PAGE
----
3.2. Creation of Objects                                            13
     3.3. Predicates on Objects                                          13
          3.3.1. Self-Recognition Adjectives                             14

4. GLISP Program Syntax                                                  16

     4.1. Function Syntax                                                16
     4.2. Statement Syntax                                               18
          4.2.1. Expressions                                             18
      Self-Assignment Operators  
          4.2.2. Compound Statements                                     21
      IF Statement                                     21
      FOR Statement                                    22
      Definite Reference to a Particular Object        23
      WHILE Statement                                  23
      REPEAT Statement                                 24
          4.2.3. Messages                                                24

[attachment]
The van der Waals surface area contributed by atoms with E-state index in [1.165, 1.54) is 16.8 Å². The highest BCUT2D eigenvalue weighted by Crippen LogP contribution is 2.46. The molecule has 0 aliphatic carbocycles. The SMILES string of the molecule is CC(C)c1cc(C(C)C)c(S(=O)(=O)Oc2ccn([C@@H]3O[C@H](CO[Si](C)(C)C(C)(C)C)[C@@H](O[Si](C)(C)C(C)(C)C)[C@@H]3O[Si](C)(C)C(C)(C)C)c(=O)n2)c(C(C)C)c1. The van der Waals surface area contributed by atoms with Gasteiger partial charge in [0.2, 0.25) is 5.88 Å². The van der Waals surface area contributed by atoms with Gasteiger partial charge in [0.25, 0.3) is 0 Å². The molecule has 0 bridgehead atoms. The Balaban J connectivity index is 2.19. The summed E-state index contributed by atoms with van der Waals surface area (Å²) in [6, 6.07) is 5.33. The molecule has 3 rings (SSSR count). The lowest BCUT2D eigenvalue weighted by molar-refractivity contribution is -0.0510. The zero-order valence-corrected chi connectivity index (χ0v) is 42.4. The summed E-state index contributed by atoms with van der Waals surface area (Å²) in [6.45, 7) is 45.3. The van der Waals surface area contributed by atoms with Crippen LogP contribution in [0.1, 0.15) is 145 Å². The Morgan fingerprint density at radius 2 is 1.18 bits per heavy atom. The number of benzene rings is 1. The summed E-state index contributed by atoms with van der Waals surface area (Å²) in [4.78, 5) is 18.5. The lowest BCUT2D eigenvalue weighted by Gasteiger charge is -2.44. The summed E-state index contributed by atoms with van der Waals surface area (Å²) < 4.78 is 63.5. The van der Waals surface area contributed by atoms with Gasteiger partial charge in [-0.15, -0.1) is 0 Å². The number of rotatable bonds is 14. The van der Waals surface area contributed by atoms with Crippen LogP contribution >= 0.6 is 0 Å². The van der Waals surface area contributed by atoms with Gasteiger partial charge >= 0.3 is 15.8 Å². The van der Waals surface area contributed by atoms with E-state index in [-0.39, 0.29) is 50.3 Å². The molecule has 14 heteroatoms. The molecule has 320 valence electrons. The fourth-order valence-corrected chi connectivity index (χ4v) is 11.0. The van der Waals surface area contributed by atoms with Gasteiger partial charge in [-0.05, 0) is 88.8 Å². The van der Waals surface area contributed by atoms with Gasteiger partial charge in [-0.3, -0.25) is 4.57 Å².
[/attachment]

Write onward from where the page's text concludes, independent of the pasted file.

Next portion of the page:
Compilation of Messages                          25
      Compilation of Properties and Adjectives         27
      Declarations for Message Compilation             28
      Operator Overloading                             29

5. Context Rules and Reference                                           31

     5.1. Organization of Context                                        31
     5.2. Rules for Using Definite Reference                             32
     5.3. Type Inference                                                 33


    This section may be skipped by the casual user of GLISP.             20

6. GLISP and Knowledge Representation Languages                          35

7. GLISP Hacks                                                           38

     7.1. Overloading Basic Types                                        38
     7.2. Disjunctive Types                                              40
     7.3. Generators                                                     40

8. Program Examples                                                      42

     8.1. GLTST1 File                                                    42
     8.2. GLTST2 File                                                    42